Scout was immediately taken to surgery and his stomach looked very similar to the diagram above. Approximately 1/3 of all dogs with GDV die despite surgery, however the success rate dramatically increases with early recognition and intervention which was the case with Scout.  In surgery, the stomach was deflated and rotated back into the proper location.  A gastropexy was then performed which involves making an incision in the surface of stomach and overlying body wall and suturing them together.  This helps to prevent the stomach from twisting again in the future and once the sutures are absorbed by the body, the incisions will have formed scar tissue to keep the stomach in the normal location for the rest of the dog’s life.  Numerous complications can develop during and after surgery, however Scout made a full recovery and was back to work and doing what he loved best within a month.

For owners who have a large breed dog or ones that are “high risk”, there are certain recommendations that help to reduce the risk:

  • Owners should be aware of the clinical signs of a dog developing a GDV (similar to Scout’s clinical signs)
  • Feeding dogs 2 to 3 times a day dramatically reduces the risk rather than feeding once a day.
  • Water should be available at all times, but should be limited immediately after eating.
  • Vigorous exercise or excitement should be avoided for a few hours after eating
  • Studies have shown that dogs fed from elevated feeders have an increased risk of GDV and at this time pre-disposed breeds are recommended to be fed at floor level.

Scout developed his GDV at 10 years of age and he continued on as a service dog until his retirement later that year.  Unfortunately he developed bone cancer (osteosarcoma) when he was 11 years old and was eventually euthanized in April 2011. He is sorely missed by everyone in the NRPS but his legacy lives on.  We hope that Scout’s story may help people recognize or ideally prevent GDV’s from happening to other dogs in the future.

If you have any questions about this condition, do not hesitate to call us at 905-354-5645.





Interesting Cases – Intestinal Foreign Body

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Diesel is a 6 year old Chocolate Labrador Retriever who presented to us for vomiting a latex glove 4 days ago and has been vomiting and not eating since. On physical examination he was bright and alert and otherwise normal. However radiographs (X-rays) revealed a suspicious area in his intestines that was dilated with a lot of gas around it. This was highly suspicious of a foreign body and he was immediately taken to surgery.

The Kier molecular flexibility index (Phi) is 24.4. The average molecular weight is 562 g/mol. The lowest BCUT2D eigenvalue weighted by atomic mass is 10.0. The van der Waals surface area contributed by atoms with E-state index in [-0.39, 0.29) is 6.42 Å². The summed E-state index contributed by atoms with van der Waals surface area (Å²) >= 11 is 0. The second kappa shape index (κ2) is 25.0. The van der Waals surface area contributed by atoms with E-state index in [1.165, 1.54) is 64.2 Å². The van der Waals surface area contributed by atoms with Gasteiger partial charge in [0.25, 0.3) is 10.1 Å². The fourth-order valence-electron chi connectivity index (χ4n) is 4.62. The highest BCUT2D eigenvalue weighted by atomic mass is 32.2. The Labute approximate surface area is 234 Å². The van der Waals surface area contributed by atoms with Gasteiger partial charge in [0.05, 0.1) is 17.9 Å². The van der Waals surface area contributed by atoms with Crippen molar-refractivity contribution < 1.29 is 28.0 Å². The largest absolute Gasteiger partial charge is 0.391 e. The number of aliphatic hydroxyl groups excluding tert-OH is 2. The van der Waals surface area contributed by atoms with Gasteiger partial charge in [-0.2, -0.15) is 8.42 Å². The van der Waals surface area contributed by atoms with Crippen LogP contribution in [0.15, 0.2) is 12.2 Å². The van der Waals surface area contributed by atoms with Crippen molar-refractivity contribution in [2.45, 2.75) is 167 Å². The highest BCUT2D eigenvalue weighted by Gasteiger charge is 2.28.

A lateral x-ray view of Diesel’s abdomen revealing gas in his intestines (dark loops).

Diesel was sick a few months prior to this event and blood results revealed elevated liver enzymes. He had a laparoscopy procedure which is a special camera that travels into his abdomen to get a biopsy of liver which revealed a very small liver due to a liver shunt (Porto-systemic Shunt – PSS). This is a birth defect that he was born with where the blood bypasses his liver. This makes it more difficult for him to metabolize drugs or break down toxins. We therefore needed to choose his anesthetic drugs carefully to minimize any stress to his liver.

During surgery, the foreign body was found in his intestines (duodenum) and was surgically removed.

Diesel’s intestines in surgery. Note the white structure in his intestines which turned out to be a obstructed latex glove.


Diesel’s intestines inmmediately after removing the latex glove with sutures closing the surgical site.

Diesel was kept in the hospital on IV fluids along with pain medication, antibiotics and medications to reduce acid formation in his stomach. After 3 days he was eating well on his own and was sent home. He has since made a complete recovery. However his desire to eat bizarre objects did not change since this was his second incident of eating latex gloves. Labrador Retriever’s love getting into trouble and Diesel is no exception.

Interesting Cases – Laparoscopic Castration (Cryptorchidism)

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Dusty was just like any other playful and energetic 6 month old male Cockapoo except for one difference. Usually by 6 to 8 weeks of age, the testicles of male puppies would have descended into their normal location inside the scrotum. Unfortunately for Dusty, his did not even by 6 months of age.